Monday, October 26, 2015

Meeting #25: Evil Dr Greyzone and the Great Colour Hunt

Beyond You: Try New Things (BY3)

Chemistry badge (C)

I found this Wide Game on Guider Laurie's blog, guideydiary, from Australia. It works great as is, but I noticed if I modified a couple of things, we could cover our Chemistry badge, so of course, we did!

We invited some second year Brownies to come to visit us for this meeting--a great introduction into the Guide  program!

Example of where the circle should go
Patrol Time: We gave them this instruction:
Each girl needs to create colours on a coffee filter.
  1. Take one coffee filter each.
  2. Using either a black or brown marker, draw a circle around the middle (see example for where the circle should go).   
  3. Fold the filter in half, and then in half again.
  4. Place your filter into a plastic cup that has water on the bottom. Make sure where you drew the circle is not touching the water.
  5. Write your name on the cup so you’ll remember which was yours!

How it works: Marker colours are made of many different colours. When the liquid creeps up the coffee filter, it dissolves the coloring molecules and splits it into different colored chemicals. Different colors get carried along faster and farther than others because some color molecules are bigger and heavier than others. This is called chromatography. (C#4)

Once the girls started their activities, we took the filters out of the water and laid them out on paper towel so they could dry.

Then in their patrols they work on a puzzle using the Periodic Table:
Guider Laurie's note: I just found a periodic table on Wikipedia – you can probably get a clearer version than this. The numbers in the table correspond with an element, which the Guides then write down the symbol for. The trick is that only capital letters are required, not the lower case ones. Our Guides struggled a bit with this, until we told them the trick.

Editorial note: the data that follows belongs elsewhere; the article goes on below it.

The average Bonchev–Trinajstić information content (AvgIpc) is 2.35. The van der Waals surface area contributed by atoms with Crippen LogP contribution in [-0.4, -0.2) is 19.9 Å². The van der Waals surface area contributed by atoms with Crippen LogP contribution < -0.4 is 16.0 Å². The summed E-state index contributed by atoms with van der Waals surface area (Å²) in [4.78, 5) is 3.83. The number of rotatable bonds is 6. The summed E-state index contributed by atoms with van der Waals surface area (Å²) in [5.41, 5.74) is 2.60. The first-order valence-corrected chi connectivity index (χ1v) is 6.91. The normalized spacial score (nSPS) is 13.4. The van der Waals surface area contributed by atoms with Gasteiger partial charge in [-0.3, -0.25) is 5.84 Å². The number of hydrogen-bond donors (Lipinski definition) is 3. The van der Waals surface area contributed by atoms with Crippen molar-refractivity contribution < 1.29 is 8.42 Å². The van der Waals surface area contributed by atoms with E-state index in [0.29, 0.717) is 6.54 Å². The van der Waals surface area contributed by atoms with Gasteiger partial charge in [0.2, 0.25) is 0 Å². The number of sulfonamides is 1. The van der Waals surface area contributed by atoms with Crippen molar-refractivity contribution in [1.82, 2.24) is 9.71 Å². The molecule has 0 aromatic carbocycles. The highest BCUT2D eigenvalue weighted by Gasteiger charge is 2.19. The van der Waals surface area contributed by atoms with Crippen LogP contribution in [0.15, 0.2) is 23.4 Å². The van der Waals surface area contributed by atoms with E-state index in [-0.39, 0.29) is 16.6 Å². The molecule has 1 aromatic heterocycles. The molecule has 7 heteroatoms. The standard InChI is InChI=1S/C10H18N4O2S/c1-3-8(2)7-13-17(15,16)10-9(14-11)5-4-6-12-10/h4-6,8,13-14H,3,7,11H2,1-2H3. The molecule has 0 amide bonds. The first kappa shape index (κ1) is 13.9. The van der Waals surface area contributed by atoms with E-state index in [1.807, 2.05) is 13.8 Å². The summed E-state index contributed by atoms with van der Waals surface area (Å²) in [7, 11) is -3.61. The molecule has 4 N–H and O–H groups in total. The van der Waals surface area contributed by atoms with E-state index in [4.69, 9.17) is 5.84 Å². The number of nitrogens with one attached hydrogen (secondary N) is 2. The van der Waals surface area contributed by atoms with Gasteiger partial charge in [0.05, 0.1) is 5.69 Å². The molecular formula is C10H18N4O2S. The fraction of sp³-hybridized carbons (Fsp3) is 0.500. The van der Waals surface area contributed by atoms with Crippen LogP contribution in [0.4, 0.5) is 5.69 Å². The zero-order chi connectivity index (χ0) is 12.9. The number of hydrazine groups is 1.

Horseshoe: We did Horseshoe with the Brownies, to show them how it worked. Then I asked if they had figured out the puzzle answer. To see if they were right, I had written it in lemon juice on a white piece of paper. To reveal the answer, I used an iron to heat up the paper and reveal the answer. (C#3)

Next, we gave each group a list of the order they were to complete the stations. We had envelopes at the front of the room that they could open that corresponded to the colour they were working on. (Colour clues, Word doc) Most of these clues are copied directly from GuideyDiary.

Locate the yellow edible items, and put them away for safekeeping for now. Rumour has it that Doctor Greyzone hides food items in the kitchen.
You may take up to two per person.
DO NOT eat them yet!
Yellow science:
Marshmallows are originally made by mixing together various ingredients and baking them. All types of cooking, but especially baking, involve chemistry to get the right mix of flavours and textures. So each time you cook, you’re also doing science!

NOTE: We didn't use yellow marshmallows--just plain white ones! I didn't remember until the morning of the meeting that one of girls can't eat marshmallows, but I emailed  her mother who sent along some vegan ones, so all was good. We hid the marshmallows in the our kitchen area.

To find orange, each patrol member will need to (safely and sensibly!) light a candle and toast your marshmallow.
Orange science:
The tips of matches are made up of sulphur and potassium chlorate. When the matches are struck firmly against the ignition strip on the matchbox, which includes red phosphorus, the ingredients combine to make a brief flame. The wood and wax in the matches then keep the flame going long enough for you to use the match.

NOTE: The Brownies were so excited to be able to light a match! Lots of girls are scared at first, but I explain in depth the process, especially  that when the match first lights, it'll go WHOOSH but then it'll settle down, and to make sure you hold the match pointing up or else the flame will get your fingers. I also tell them to make sure to move the match away from the candle flame before blowing it out, or you'll blow out the match and the candle. Then I ask the older girls who has done this, and everyone raises their hands! This way, the girl won't feel as bad about doing it, knowing everyone does it! One girl started off being terrified of lighting a match to asking to keep lighting more!